The cataract surgery

  • The anesthesiologist or their assistant will meet you before you go into the operating room. You will receive medications through an intravenous line to help you relax. Your eye will be “frozen” with special drops and gel.
  • You will be drowsy but awake during surgery and will not feel any pain. Please do not attempt to talk during surgery but gently lift your hand if you have a problem.
  • A foldable intraocular lens (IOL) implant is inserted through a small incision and placed in the eye. The implant is permanent and cannot be seen or felt. It does not require care.
  • The wound is self-sealing.

After the surgery

  • After surgery, we will transfer you to the recovery room under the care of a nurse.
  • You will be able to leave the hospital approximately 30 minutes after the surgery.
  • We will give you written instructions to help you care for your eye. Follow them carefully – you play an important role in the success of your surgery and recovery.
  • Important: Do not drive after surgery. It is imperative that someone else drives you home. Also, you should not be alone during the 24-hour period following surgery.
  • Do not sign legal papers up to 24 hours after surgery.
  • Please note that your vision will be blurry for the first 24 hours.

Follow-up appointments

We will reconfirm follow-up appointments before you leave the hospital. You should have four follow-up appointments, and some may be virtual.

  • The day of or the day after your surgery, depending on the time of your surgery
  • Within the first week after your surgery
  • One month after surgery (surgeon or optometrist)
  • Three months after surgery (surgeon or optometrist)

Eye care after the surgery

Eye drops

  • Start your eye drops when you get home.

Eye shield

You may be given a shield to wear at night and during naps. This will protect your eye while you sleep.

  • Do not put anything underneath the shield (no gauze, no tissue).
  • To fix the shield in place, apply 2 pieces of tape on the shield and place it over your eye area.
  • You will need tape to hold your shield in place at night.

Eye cleaning and hygiene

  • To clean your eye if necessary, start by washing your hands. Use a clean face cloth and warm tap water. Close your eye and clean the lower eyelid only. Start from the inner corner of your eye to the outer corner. Do not put pressure on your upper eyelid and do not rub.
  • You may wash your hair and take a shower the day after surgery. Do not let the spray of the water or the soap go directly into your eye; close your eyes and protect your eye with your hand or a clean facecloth. Avoid hair spray.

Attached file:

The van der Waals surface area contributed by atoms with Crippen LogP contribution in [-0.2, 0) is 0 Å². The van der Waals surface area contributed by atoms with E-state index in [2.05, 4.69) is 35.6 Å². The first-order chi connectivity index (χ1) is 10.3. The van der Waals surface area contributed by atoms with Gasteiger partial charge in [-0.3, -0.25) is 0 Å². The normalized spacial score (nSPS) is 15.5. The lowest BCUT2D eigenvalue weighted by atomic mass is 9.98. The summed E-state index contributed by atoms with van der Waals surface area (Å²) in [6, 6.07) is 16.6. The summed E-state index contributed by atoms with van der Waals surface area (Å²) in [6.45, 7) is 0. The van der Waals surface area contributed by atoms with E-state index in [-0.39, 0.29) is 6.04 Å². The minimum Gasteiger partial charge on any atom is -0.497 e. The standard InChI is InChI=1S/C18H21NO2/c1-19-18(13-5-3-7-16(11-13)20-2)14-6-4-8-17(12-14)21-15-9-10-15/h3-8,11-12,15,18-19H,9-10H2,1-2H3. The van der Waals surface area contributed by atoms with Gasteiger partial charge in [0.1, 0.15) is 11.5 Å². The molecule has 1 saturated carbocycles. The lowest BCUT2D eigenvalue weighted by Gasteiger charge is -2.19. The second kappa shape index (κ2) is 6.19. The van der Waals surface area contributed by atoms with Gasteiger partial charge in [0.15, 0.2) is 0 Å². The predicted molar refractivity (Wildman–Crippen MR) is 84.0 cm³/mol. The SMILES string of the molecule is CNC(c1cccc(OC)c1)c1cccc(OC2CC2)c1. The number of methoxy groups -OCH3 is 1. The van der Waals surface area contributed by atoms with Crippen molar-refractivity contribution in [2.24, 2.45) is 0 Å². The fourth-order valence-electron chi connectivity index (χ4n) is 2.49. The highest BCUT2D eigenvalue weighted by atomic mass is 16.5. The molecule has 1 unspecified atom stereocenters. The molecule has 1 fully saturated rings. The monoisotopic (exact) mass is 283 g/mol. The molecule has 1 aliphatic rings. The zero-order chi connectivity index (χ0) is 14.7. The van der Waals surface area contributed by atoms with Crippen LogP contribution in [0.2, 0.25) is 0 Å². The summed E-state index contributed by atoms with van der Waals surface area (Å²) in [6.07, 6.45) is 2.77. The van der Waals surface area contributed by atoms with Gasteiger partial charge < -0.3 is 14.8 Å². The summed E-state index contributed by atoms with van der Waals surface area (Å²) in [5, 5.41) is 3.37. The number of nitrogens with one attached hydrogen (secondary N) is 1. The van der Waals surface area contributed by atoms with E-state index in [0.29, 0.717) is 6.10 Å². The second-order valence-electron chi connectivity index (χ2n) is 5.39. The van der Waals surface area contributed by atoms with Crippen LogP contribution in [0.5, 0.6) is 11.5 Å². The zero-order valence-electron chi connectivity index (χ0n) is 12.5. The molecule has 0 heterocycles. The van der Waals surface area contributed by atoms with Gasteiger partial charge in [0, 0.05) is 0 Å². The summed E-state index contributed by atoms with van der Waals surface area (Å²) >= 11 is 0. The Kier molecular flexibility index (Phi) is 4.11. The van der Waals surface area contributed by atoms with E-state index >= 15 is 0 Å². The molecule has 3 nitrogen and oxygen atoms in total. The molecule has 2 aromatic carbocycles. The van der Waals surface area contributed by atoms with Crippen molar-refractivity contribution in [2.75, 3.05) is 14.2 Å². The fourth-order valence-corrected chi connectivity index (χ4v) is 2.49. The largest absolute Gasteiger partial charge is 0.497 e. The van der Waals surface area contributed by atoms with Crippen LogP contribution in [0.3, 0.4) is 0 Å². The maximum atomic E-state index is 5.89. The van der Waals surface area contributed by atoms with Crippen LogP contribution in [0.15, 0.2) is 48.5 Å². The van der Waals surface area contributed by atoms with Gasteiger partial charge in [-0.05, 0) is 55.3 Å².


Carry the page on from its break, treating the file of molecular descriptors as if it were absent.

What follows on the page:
• Do not apply eye makeup or mascara for 2 weeks.
  • For a month after surgery, do NOT rub your eye or put pressure on your eye (such as with your finger for example or by squeezing your eyelids).

Vision and prescription glasses

It is normal to have some discomfort in your eye, such as a mild foreign body sensation, for one or two days. We recommend over-the-counter pain medication like Tylenol.

  • Your vision may be blurry for up to 2 days.
  • Your eye may be slightly red for 1 to 2 days.

Typically, you will get your best vision one month after surgery. Experiences vary among individuals. Your doctor may then change your prescription glasses.

  • You can wear your old glasses if they are comfortable. If not, ask an optician to remove the lens of your glasses. You may wish to replace it with a clear lens until you get your new prescription.
  • We recommend that you wear sunglasses on bright and sunny days.

Activities

You may resume your normal activities as soon as you feel well. However, you must be careful with some activities for about two weeks.

  • Avoid heavy lifting and avoid straining. The golden rule is: If you have to hold your breath to do an effort, don’t do it.
  • Do not shake your head vigorously (when you dry your hair for example).
  • You may resume sexual activity when you feel well.
  • Do not drive until your ophthalmologist says it is safe to do so.
  • Do not swim with your head under water for 2 weeks.
  • You may pick up light objects from the floor but bend at the knees and not at the waist.
  • You may do light housework such as meal preparation and dishes.
  • You may read and watch television.